Throwback Wednesday with Saul Alinsky
How Rules for Radicals can apply to the 21st Century
Media outlets all over the country are talking about it: the incredible increase in progressive political activism, involvement, and organization that has spawned in the wake of Trump’s election. The older generation of people who lived through the tail end of the 60s and 70s and have sailed on relatively calm waters ever since have re-awoken. The millennials are awakening, and starting realize just how powerful their futuristic voice is, and will be, in the elections to come.
Is this what happened decades ago, when the most famous political movements until 2017 gathered momentum, and center stage, in the United States? The Anti-Vietnam War protests, the Summer of Love, the Civil Rights movement; were they prompted by one specific event, or instead by a growing series of injustices and atrocities? Obviously, the answer is different for each one of those events, but the people who drove them to effectiveness and success might all have been considered radicals in their time.
In 1971, a man called Saul D. Alinsky published Rules for Radicals. Alinsky is generally considered to be the father of community organizing, which is exactly what is growing in progressive America, just as it did for the Tea Party early this century.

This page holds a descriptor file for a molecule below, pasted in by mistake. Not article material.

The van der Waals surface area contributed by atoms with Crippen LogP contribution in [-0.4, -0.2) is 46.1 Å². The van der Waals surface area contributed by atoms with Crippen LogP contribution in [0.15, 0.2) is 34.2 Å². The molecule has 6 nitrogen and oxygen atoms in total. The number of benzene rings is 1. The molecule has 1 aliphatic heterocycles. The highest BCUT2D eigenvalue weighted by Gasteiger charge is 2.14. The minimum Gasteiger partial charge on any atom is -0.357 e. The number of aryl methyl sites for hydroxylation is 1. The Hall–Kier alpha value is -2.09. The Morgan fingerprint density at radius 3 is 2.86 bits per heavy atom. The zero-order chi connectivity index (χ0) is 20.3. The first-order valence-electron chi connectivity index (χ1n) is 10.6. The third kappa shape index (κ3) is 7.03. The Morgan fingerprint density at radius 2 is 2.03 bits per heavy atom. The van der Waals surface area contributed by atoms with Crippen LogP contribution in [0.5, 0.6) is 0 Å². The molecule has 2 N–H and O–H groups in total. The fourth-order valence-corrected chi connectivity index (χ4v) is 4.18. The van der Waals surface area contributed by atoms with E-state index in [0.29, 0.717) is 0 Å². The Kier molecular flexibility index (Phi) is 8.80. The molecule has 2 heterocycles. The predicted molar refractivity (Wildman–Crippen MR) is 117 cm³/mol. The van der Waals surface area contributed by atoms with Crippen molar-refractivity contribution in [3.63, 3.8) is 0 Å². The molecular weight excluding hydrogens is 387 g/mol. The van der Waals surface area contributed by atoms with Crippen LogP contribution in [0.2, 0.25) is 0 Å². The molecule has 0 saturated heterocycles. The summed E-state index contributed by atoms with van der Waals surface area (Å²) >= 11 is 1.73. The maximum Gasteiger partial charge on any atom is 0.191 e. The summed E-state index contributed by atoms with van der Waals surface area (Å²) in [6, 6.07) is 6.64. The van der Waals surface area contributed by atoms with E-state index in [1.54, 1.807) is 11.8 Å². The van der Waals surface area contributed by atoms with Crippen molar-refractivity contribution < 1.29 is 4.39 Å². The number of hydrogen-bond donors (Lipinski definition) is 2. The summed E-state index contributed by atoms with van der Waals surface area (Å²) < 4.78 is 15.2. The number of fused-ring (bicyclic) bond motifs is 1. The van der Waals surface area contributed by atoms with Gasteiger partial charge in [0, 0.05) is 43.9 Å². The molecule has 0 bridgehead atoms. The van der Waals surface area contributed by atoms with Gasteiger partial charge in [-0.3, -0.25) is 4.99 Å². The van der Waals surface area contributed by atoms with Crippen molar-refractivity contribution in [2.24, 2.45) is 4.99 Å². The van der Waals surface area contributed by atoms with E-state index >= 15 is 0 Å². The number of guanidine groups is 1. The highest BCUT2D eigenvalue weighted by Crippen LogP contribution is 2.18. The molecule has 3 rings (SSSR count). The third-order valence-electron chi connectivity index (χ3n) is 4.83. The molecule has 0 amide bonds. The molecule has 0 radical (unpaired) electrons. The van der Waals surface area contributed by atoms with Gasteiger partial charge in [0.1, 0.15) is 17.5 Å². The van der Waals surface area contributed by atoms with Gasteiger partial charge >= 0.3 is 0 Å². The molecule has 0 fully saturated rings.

Below are the first four insights into Alinsky’s book. Crazy how applicable they are to today’s very different world, no?
1. Organizers must begin by acknowledging the status quo before deciding how to change it.
2. Organizers must embrace the “great law of change,” which stipulates that the world is always changing. This means many of its alleged truths are relative.
3. Democracy is not an end in itself, but the means to a free, equal, and just society.
4. Power is a given. It is up to radicals to organize power in a way that advances towards a moral civilization.
Do you agree with any of these? Disagree? Think they could be improved or adapted in some way to fit the modern age? If so, please let us know! We are more than interested to hear your opinion.
Learn something new today